Lake Wingra is a 345 acre urban lake near the center of Madison, Wisconsin. The lake has an abundant fish population that includes muskellunge, bluegills, largemouth bass, croppies and carp (Friends of Lake Wingra 2003-2009). Over half of the entire fish population is actually carp. Also living in the lake are bacteria and algae whose growth has become excessive from the amounts of phosphorous in the lake and the high number of nutrients found in the water.
The lake is also a host to numerous pollutants carried there from the surrounding water shed’s streets, buildings, and even yards. This has caused the average water clarity of Lake Wingra to be a measly two and a half feet (Friends of Lake Wingra 2003-2009). This low number is from the excessive growth of algae from the fertilizer runoff that contains phosphorous and even sediment that is stirred up by the amount of carp in the water. Carp also cause the problem of eating chara, which covers the lake bottom and is a type of algae that actually stabilizes sediments (A Better Lake Wingra 2006). Other dangers to the clarity of the water include high chloride levels from the runoff of road salt and other metals and petrochemicals from the neighborhoods around Lake Wingra.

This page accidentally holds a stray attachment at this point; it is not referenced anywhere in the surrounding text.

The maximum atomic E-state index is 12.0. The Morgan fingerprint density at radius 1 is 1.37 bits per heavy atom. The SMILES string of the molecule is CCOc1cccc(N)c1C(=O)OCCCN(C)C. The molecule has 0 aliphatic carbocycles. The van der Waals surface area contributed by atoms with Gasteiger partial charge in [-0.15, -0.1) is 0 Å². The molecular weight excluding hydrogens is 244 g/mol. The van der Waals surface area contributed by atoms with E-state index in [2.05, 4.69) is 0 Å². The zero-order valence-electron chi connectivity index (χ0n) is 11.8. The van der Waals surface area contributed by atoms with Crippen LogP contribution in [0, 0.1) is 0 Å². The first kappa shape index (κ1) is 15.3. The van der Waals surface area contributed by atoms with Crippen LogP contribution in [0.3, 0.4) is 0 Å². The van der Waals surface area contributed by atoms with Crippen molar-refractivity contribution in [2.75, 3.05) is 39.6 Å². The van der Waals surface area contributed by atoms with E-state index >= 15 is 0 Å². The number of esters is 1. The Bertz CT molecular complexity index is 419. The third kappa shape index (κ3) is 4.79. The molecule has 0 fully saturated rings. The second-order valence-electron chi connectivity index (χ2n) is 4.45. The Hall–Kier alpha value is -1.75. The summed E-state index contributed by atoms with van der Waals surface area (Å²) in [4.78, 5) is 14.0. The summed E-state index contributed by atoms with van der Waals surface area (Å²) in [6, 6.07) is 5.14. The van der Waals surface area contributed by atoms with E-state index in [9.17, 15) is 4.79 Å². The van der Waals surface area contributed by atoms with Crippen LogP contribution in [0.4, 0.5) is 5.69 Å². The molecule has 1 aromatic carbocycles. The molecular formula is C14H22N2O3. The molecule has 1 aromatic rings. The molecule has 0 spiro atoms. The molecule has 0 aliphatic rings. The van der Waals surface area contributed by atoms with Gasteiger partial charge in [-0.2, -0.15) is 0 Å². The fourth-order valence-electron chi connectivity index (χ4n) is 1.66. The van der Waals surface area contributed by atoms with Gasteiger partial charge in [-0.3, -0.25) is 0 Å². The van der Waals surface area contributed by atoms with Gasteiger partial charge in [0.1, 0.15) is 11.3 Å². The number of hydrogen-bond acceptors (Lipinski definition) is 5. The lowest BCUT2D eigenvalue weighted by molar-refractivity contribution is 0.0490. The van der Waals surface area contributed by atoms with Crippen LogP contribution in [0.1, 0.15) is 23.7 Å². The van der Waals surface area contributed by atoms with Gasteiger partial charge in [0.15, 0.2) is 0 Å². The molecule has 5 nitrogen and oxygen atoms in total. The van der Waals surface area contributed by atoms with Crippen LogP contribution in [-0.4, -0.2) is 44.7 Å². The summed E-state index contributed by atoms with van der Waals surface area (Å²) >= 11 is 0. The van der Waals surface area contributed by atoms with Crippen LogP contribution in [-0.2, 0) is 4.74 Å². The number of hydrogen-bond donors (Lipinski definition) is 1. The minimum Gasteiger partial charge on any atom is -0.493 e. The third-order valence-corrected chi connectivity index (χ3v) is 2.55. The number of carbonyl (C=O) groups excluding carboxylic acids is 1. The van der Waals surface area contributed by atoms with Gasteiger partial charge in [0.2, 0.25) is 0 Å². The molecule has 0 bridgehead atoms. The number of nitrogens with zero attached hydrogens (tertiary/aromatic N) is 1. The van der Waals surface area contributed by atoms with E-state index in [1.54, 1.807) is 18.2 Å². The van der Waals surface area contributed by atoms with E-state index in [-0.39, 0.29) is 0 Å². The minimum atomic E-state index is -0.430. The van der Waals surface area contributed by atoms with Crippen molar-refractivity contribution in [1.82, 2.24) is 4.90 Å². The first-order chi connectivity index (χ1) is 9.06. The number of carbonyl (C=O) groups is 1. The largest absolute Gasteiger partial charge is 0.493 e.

With a growing concern over the lake ecology a microcosm of the lake has been proposed to help study the biotic and abiotic factors in the lake to see if there is a possible way to influence the lake’s environment in a positive way. Our microcosm will give us a much greater understanding of the lake and because we will be able to manipulate variables in the lab it will help us to get quick results of effects different factors may have on the lake. “A microcosm has three useful features: tractability, generality, and realism. This helps for future experiments to build on previous results (Are Natural Microcosms Useful Models Systems for Ecology? 2004). With a microcosm we will be...